“The greatest advances of civilization, whether in architecture or painting, in science and literature, in agriculture or industry, have never come from centralized government.” – Milton Friedman, 1976 Nobel Memorial Prize in Economic Sciences
Great developments come from individuals with a vision; some of their names I mentioned in previous articles. History has shown their accomplishment for its value to society and so it will always be. We expect that Geoffrey Ballard will be counted among those exceptional famous persons.
Throughout several decades during the last century, various automakers around the world had tried to “put a fuel cell into a car”, but significant success had eluded them.
After Ballard’s small company, renamed Ballard Power Systems, had proved their capability of producing energy storage devices in form of Lithium-Ion batteries, the Provincial Government of British Columbia assigned four million dollars of public money to his firm. That permitted his business to acquire a small (20-passenger) shuttle bus to confirm that his PEM (Proton Exchange Membrane) fuel cell could power the vehicle. After years of R&D and testing, the cells had undergone significant advancement; — now was the time to prove it. A number of seats were removed from the rear of the bus to make room for the fuel cell installation and supplementary equipment. That took up almost one-third of the bus. In retrospect, this bus is considered ‘Phase 1’ or ‘Proof of Concept’. It was assembled in the time between 1991-1992 with the fuel cell stack supplying 100 kW (equal to 134 HP) of electric energy to drive the motor. The bus had a range of about 100 km.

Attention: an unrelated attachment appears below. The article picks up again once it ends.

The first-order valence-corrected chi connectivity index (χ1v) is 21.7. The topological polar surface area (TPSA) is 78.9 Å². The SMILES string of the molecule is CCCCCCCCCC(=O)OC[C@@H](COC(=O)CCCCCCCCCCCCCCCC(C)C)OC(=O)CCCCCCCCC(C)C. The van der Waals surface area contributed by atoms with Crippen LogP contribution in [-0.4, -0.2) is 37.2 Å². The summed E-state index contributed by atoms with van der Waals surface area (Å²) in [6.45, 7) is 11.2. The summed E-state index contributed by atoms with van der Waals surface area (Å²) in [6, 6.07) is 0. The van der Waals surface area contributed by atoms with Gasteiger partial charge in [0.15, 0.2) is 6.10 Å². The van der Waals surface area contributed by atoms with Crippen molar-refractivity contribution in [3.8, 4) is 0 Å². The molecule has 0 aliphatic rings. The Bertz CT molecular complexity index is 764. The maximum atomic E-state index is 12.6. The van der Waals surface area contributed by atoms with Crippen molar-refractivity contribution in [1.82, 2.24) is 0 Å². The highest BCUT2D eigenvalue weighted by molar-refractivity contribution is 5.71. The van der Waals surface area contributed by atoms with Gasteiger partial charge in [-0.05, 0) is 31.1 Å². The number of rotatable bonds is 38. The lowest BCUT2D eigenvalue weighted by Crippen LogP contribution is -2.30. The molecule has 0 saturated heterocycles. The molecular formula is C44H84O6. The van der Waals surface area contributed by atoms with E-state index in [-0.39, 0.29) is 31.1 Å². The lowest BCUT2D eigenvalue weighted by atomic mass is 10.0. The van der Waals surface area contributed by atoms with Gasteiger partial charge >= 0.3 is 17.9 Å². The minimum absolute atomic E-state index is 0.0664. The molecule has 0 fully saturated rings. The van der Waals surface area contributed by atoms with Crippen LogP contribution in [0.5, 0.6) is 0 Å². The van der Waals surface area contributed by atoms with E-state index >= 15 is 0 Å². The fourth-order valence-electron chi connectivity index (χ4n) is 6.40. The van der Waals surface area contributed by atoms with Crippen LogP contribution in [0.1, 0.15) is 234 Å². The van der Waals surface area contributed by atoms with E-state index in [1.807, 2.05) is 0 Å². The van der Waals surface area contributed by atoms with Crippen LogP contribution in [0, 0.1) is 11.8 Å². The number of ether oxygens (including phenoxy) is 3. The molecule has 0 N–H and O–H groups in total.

Ballard Power Systems became a public company at about this time, in order to secure funding for planned further expansion.
With the knowledge that the concept worked as anticipated, the firm acquired a larger, 60-passengers bus. The 40-foot long New Flyer bus enabled Ballard to improve the installation of a larger fuel cell stack and cooling equipment along with tanks for enough hydrogen to make a passenger run feasible. And working with North Americas largest bus manufacturer would make it easier to convince transportation providers and regulatory authorities to accept this newfangled idea of powering a bus. This ‘Phase 2’ prototype bus had twice as much power than the first unit, and its range more than doubled to 250 km. The cost of running and maintaining fleets of these buses was foremost on Ballard’s mind for his design to succeed. It was certainly less complicated than the hybrid buses of late, where a diesel engine plus an electric motor provided the power to turn the wheels. Finally, after all these years, Ballard’s fuel cell was ready to face the world. – Show Time!
Ballard Power Systems presented THE BUS that started the fuel cell industry in June of 1993 at Vancouver Science World after years of toiling and testing. British Columbia’s Provincial environment minister John Cashore compared The Bus to the Wright brothers’ flight at Kitty Hawk, N.C., in 1903. — A greater compliment there could not be.
Ballard then demonstrated this bus to fleet operators around the country. It made an excellent impression, —there was only one problem— where to get enough hydrogen to run countless fleets of FCE buses. Time would tell if the energy industry would become a partner in the awakening hydrogen era.
In the meantime, fleets of test vehicle would be needed to persuade transit operators and the public of the merits of changing from diesel fuel to H2.
“We didn’t go from horse-drawn buggies to Ferraris overnight, so let’s keep perspective in mind and know this is a transformation and it’s a phase change and we are not expecting results tomorrow, but in the next decade or two.” – Craig Scott, Toyota, National Manager of Advanced Technology
Next year -2018- will already be the 25th anniversary of Geoffrey Ballard’s first fuel cell bus; — above is New Flyer’s latest model, still running on batteries, lacking a continent-wide (and world-wide) H2 infrastructure. Photo from New Flyer